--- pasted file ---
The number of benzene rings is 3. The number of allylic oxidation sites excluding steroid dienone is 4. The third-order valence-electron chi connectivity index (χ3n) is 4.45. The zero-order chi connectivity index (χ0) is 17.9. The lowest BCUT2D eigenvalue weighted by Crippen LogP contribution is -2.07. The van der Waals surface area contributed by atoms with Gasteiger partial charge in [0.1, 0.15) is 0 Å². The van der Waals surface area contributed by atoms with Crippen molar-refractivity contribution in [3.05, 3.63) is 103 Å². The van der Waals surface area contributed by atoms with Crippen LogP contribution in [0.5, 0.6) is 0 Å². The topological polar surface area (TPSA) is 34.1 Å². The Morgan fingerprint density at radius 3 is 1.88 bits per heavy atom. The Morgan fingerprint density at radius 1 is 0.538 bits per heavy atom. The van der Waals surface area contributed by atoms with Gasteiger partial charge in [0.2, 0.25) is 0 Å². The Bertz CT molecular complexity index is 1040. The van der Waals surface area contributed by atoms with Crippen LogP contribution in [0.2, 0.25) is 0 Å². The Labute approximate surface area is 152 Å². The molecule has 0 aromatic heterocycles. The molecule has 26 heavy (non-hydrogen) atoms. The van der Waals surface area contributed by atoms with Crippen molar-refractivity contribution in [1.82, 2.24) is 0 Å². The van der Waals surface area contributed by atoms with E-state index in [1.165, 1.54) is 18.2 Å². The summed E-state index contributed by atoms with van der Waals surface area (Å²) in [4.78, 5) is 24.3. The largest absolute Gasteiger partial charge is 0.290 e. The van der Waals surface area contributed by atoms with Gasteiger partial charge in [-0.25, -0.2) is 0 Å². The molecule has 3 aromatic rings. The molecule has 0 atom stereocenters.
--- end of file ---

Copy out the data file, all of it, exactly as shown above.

The number of benzene rings is 3. The number of allylic oxidation sites excluding steroid dienone is 4. The third-order valence-electron chi connectivity index (χ3n) is 4.45. The zero-order chi connectivity index (χ0) is 17.9. The lowest BCUT2D eigenvalue weighted by Crippen LogP contribution is -2.07. The van der Waals surface area contributed by atoms with Gasteiger partial charge in [0.1, 0.15) is 0 Å². The van der Waals surface area contributed by atoms with Crippen molar-refractivity contribution in [3.05, 3.63) is 103 Å². The van der Waals surface area contributed by atoms with Crippen LogP contribution in [0.5, 0.6) is 0 Å². The topological polar surface area (TPSA) is 34.1 Å². The Morgan fingerprint density at radius 3 is 1.88 bits per heavy atom. The Morgan fingerprint density at radius 1 is 0.538 bits per heavy atom. The van der Waals surface area contributed by atoms with Gasteiger partial charge in [0.2, 0.25) is 0 Å². The Bertz CT molecular complexity index is 1040. The van der Waals surface area contributed by atoms with Crippen LogP contribution in [0.2, 0.25) is 0 Å². The Labute approximate surface area is 152 Å². The molecule has 0 aromatic heterocycles. The molecule has 26 heavy (non-hydrogen) atoms. The van der Waals surface area contributed by atoms with Crippen molar-refractivity contribution in [1.82, 2.24) is 0 Å². The van der Waals surface area contributed by atoms with E-state index in [1.165, 1.54) is 18.2 Å². The summed E-state index contributed by atoms with van der Waals surface area (Å²) in [4.78, 5) is 24.3. The largest absolute Gasteiger partial charge is 0.290 e. The van der Waals surface area contributed by atoms with Gasteiger partial charge in [-0.25, -0.2) is 0 Å². The molecule has 3 aromatic rings. The molecule has 0 atom stereocenters.